The Mayor London Breed-backed Hsu picked up endorsements from groups that are strong allies of the mayor, like the Chinese American Democratic Club, Edwin M. Lee Asian Pacific Democratic Club, GrowSF and the United Democratic Club.
But she failed to pick up endorsements from labor groups and major Democratic clubs like the Alice B. Toklas LGBTQ Democratic Club or Harvey Milk LGBTQ Democratic Club and, perhaps most key, the teachers union and the San Francisco Democratic Party.
The San Francisco Chronicle also endorsed Breed's two other appointees but not Hsu, endorsing Fisher instead.
The teachers union, the United Educators of San Francisco, endorsed only Fisher and Lisa Weissman-Ward, a Breed appointee.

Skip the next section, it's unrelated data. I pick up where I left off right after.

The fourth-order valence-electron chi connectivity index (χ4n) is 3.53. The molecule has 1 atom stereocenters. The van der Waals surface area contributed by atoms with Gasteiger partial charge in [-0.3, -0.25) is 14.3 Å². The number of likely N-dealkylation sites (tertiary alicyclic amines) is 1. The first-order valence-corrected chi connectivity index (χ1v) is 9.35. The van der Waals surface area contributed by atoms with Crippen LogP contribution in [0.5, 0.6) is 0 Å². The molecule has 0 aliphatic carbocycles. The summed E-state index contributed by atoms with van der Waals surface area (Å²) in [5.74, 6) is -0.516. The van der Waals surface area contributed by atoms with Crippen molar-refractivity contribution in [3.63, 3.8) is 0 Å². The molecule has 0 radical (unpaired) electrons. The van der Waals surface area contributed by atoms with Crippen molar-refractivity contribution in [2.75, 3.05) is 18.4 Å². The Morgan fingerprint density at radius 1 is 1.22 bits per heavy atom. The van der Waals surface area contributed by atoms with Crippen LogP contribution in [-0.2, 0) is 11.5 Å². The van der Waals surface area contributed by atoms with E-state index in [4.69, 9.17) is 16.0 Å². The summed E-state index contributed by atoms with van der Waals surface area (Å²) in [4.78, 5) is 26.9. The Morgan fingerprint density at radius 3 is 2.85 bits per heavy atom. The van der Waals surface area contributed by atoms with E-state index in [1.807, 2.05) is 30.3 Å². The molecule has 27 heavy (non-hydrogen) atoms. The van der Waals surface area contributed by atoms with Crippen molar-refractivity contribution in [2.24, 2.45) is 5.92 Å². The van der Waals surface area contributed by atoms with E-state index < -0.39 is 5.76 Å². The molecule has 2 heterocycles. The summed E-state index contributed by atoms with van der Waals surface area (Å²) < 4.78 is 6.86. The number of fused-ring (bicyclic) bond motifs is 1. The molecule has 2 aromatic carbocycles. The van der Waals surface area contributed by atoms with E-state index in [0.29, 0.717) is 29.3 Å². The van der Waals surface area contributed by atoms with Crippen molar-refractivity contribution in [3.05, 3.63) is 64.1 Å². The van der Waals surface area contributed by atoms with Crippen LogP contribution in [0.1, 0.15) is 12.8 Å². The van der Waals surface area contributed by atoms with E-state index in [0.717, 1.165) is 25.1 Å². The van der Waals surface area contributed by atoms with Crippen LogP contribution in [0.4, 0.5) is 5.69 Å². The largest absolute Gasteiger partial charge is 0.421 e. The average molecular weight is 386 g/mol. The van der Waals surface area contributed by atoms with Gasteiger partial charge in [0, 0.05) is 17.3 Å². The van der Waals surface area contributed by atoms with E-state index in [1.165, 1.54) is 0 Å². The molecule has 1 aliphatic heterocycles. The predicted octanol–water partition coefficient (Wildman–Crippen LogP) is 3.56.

Yu said Hsu tried to spread the word on her campaign and raise funds, but she "did not go after endorsements because, frankly, those organizations had already condemned her without giving her the ability to address the larger issues. I'm sure those endorsements help a lot."
The local Democratic Party often swings with San Francisco's progressives but, for the school board, it endorsed two mayoral appointees — although notably, not Hsu.
Instead, they also endorsed Fisher. Lee said endorsements are important in school board races, which are considered low-information, "down-ballot" races, where voters depend a lot on recommendations from groups instead of on doing research.
"The local Democratic Party endorsement carries a lot of weight in down-ballot races, such as a school board election. And in this case, clearly it did because Alida Fisher was endorsed and Hsu was not," Lee said.
KQED's Julia McEvoy contributed to this report.